Gabe Mirkin, M.D.
Sea salt and table salt both contain sodium chloride. Sea salt also contains small amounts of magnesium chloride, magnesium sulfate and calcium sulfate, which are nutritionally insignificant. Iodized salt, sea salt, kosher salt and seasoning salts are all treated the same way in your body.
You need to eat foods that contain iodine for your body to be able to make thyroid hormone. The best sources are iodized salt and seafood. Plants can be a good source, but only if they are grown on iodine-rich soil. A study in the Annals of Nutrition and Metabolism (September-October 2003) showed that vegetarians are at increased risk for iodine deficiency that causes low thyroid function. In this study, 25 percent of vegetarians and 80 percent of vegans had low blood levels of iodine, compared to only nine percent of people who eat both plant and animal products.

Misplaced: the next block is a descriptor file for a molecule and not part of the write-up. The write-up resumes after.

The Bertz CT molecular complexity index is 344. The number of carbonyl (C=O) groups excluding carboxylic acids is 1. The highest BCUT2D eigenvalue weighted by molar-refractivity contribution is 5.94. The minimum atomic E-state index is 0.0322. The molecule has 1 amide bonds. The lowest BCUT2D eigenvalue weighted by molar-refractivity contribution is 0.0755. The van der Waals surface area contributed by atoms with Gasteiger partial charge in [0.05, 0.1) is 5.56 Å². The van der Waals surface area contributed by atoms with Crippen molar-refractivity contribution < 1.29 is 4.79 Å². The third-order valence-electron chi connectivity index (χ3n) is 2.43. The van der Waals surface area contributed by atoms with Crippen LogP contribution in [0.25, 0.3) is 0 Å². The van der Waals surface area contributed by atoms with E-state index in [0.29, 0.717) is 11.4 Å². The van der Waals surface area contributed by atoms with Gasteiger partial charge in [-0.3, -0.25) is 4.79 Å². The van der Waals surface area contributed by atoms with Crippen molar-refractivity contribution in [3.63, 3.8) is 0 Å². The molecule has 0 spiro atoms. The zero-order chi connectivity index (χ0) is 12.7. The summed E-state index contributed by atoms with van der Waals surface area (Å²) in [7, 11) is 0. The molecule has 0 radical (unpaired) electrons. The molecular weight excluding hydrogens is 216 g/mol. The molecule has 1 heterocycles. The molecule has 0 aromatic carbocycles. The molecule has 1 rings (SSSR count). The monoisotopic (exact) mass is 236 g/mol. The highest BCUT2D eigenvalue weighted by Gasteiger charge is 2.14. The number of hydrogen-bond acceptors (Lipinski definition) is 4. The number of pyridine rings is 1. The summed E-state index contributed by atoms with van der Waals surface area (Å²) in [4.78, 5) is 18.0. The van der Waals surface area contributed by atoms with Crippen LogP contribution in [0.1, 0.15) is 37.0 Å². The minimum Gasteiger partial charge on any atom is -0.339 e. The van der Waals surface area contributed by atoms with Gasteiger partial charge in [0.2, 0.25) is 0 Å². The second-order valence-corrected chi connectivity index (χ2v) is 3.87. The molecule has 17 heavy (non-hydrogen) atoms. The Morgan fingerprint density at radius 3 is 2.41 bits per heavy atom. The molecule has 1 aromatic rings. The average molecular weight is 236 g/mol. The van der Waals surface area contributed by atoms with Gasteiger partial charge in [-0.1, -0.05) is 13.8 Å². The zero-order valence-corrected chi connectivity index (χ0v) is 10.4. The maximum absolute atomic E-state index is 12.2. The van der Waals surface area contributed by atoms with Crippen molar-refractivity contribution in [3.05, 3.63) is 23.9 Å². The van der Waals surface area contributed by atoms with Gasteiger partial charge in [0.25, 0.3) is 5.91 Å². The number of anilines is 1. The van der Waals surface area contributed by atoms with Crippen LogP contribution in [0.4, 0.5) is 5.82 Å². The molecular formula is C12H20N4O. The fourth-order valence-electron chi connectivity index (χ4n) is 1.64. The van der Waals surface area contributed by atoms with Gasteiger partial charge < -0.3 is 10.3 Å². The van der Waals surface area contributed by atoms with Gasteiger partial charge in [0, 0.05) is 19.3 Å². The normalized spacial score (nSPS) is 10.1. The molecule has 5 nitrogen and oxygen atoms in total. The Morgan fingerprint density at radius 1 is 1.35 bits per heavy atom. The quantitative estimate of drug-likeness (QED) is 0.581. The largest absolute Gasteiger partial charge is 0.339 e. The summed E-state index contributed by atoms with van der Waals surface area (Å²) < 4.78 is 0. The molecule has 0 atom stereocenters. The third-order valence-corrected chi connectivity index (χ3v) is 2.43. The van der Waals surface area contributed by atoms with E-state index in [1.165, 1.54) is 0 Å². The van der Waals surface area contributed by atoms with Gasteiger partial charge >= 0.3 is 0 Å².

While iodized table salt is a good source of iodine, sea salt often is not. If you don't use table salt or eat seafood, you may want to get a blood test for iodine. If your iodine level is low, you need to add iodine sources to your diet or take iodine pills.